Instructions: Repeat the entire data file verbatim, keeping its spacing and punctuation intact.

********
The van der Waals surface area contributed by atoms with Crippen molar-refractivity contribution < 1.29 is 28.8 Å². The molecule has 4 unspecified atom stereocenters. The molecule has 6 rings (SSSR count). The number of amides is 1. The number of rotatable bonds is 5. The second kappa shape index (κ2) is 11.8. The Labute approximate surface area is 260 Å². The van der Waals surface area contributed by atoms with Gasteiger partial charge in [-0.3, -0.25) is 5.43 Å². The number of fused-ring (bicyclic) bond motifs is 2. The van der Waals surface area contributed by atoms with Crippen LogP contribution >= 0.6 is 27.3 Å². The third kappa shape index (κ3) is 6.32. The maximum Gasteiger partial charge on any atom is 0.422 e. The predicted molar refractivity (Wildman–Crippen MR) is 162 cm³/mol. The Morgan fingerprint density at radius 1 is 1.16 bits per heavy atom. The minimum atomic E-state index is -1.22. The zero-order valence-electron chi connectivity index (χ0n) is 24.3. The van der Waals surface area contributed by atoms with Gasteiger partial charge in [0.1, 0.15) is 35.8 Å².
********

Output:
The van der Waals surface area contributed by atoms with Crippen molar-refractivity contribution < 1.29 is 28.8 Å². The molecule has 4 unspecified atom stereocenters. The molecule has 6 rings (SSSR count). The number of amides is 1. The number of rotatable bonds is 5. The second kappa shape index (κ2) is 11.8. The Labute approximate surface area is 260 Å². The van der Waals surface area contributed by atoms with Gasteiger partial charge in [-0.3, -0.25) is 5.43 Å². The number of fused-ring (bicyclic) bond motifs is 2. The van der Waals surface area contributed by atoms with Crippen LogP contribution >= 0.6 is 27.3 Å². The third kappa shape index (κ3) is 6.32. The maximum Gasteiger partial charge on any atom is 0.422 e. The predicted molar refractivity (Wildman–Crippen MR) is 162 cm³/mol. The Morgan fingerprint density at radius 1 is 1.16 bits per heavy atom. The minimum atomic E-state index is -1.22. The zero-order valence-electron chi connectivity index (χ0n) is 24.3. The van der Waals surface area contributed by atoms with Gasteiger partial charge in [0.1, 0.15) is 35.8 Å².